The Myth And Its Effect On The Mind Of Psychology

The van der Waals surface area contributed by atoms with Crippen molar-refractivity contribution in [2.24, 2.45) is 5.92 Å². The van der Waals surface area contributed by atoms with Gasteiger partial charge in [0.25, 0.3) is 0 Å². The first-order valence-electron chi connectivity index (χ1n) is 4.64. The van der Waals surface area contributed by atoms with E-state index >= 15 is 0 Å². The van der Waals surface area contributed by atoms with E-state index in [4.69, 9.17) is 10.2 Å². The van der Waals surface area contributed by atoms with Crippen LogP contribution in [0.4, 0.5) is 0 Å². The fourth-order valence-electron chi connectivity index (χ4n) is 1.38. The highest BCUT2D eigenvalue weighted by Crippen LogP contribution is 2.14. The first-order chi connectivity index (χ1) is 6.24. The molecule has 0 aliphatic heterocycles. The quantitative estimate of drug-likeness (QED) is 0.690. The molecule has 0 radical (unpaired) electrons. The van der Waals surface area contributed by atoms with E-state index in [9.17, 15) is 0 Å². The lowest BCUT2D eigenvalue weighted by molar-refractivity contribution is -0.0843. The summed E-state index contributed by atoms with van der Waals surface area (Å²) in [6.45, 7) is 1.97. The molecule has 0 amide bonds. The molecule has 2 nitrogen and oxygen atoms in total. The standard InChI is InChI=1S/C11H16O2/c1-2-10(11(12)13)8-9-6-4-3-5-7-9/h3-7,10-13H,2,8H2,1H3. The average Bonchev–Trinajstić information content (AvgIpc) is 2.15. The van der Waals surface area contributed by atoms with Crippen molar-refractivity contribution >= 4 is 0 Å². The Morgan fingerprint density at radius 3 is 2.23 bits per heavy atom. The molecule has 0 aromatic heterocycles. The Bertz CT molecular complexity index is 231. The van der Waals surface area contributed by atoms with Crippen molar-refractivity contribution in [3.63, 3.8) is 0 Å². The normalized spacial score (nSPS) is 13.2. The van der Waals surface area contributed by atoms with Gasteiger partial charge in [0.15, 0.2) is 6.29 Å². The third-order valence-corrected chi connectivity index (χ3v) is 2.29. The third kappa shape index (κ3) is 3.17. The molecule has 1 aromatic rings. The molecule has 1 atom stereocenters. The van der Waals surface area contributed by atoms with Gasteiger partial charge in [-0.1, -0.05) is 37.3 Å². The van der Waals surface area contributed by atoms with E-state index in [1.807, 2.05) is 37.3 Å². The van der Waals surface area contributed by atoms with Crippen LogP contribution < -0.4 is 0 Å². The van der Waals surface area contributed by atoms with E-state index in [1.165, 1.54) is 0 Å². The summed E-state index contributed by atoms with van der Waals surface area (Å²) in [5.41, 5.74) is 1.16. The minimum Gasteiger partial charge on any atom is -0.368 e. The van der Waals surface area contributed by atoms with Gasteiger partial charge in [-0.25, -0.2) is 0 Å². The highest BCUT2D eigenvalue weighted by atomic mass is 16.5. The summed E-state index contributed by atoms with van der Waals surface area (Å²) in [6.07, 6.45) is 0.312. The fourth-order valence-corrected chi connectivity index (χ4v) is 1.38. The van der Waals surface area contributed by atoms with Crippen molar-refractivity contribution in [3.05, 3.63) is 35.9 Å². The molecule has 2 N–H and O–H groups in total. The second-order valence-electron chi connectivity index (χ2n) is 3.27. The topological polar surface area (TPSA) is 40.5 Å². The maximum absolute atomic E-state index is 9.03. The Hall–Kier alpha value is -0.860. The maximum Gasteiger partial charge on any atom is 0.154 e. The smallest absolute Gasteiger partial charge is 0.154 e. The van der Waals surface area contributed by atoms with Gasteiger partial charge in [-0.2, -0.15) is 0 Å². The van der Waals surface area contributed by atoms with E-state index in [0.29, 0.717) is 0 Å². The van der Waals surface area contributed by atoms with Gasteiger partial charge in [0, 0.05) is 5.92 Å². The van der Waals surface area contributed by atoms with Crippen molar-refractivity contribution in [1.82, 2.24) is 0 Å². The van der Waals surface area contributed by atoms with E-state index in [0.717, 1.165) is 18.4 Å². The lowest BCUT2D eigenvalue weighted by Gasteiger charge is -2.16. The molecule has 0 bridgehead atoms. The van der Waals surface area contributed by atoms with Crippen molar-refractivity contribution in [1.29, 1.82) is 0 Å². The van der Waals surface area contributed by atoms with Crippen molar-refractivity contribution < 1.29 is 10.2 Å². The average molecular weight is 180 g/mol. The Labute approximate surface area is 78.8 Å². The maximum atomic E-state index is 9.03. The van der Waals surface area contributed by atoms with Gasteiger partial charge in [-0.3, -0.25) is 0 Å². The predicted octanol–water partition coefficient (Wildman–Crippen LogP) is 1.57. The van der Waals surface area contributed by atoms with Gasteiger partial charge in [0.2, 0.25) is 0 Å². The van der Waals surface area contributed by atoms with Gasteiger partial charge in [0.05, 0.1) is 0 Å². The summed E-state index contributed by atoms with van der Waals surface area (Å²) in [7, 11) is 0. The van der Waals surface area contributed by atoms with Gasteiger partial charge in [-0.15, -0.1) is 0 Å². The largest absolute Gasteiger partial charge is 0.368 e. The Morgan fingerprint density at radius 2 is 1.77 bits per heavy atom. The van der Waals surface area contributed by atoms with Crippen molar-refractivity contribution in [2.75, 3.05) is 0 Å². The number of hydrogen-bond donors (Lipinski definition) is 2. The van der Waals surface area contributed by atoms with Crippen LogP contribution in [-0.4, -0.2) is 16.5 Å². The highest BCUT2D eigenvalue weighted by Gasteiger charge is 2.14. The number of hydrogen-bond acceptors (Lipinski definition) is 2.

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One of the long lived brain myths is one that states the average person only uses 10% of their available brain power. This myth refuses to die simply because it would be nice to believe it was true, that you have this reserve of brainpower just waiting to be accessed, a wealth of knowledge and problem solving potential that, if tapped into, would create a superhuman, with incredible powers and unmatched intelligence. This myth is one that is so widespread, that it even lives in the minds of psychology students and well-educated people. In a study conducted, one third of psychology majors believed the 10% myth (Clay, 1998) Another study showed that 59% of college educated people in Brazil, also believed the myth, along with 6% of neuroscientists (Herculano-Houzel, 2002). The perpetuation of the myth is believed in large part due to continuous marketing of products that claim to be able to “unleash” the power of the brain, or advertisements that make the statements. An example of this is the book How to Be Twice as Smart, by Scott Witt (1983) where he writes “If you’re like most people, you’re using only ten percent of your brainpower (Witt, 2002)”. Or a 1999, an airline tried to entice potential flyers by informing them that “It’s been said that we use only 10% of our brain capacity. If however, you’re flying XYZ Airlines, you’re using considerably more”. Self-proclaimed psychic Uri Geller claimed that “In fact, most of us use only about 10 percent of our brains, if that. (Geller, 1996)”. Promoters like Geller imply that psychic powers reside in the 90% of the brain that simple folk forced to subsist on the drudge-like 10% haven’t yet learned to use. With all o... ... middle of paper ... ...s of neuroscience create further problems for the 10% myth. Areas of the brain that are unused because of injuries or disease tend to do one of two things. They either wither away, or “degenerate”, as neuroscientists put it, or they’re taken over by nearby areas that are on the lookout for the unused territory to colonize for their own purposes. Either way, perfectly good, unused brain tissue is unlikely to remain on the sidelines for long. In summary, the myth of 10% brain usage, is clearly untrue, with the lack of any clear evidence to support it, and a preponderance of scientific facts and established neuroscience principles available to disprove it, this is a myth that can quickly and simply be put to rest, it is a theory of those that wish to use it for profit against those that have developed less than 10% of their intellectual capacities.

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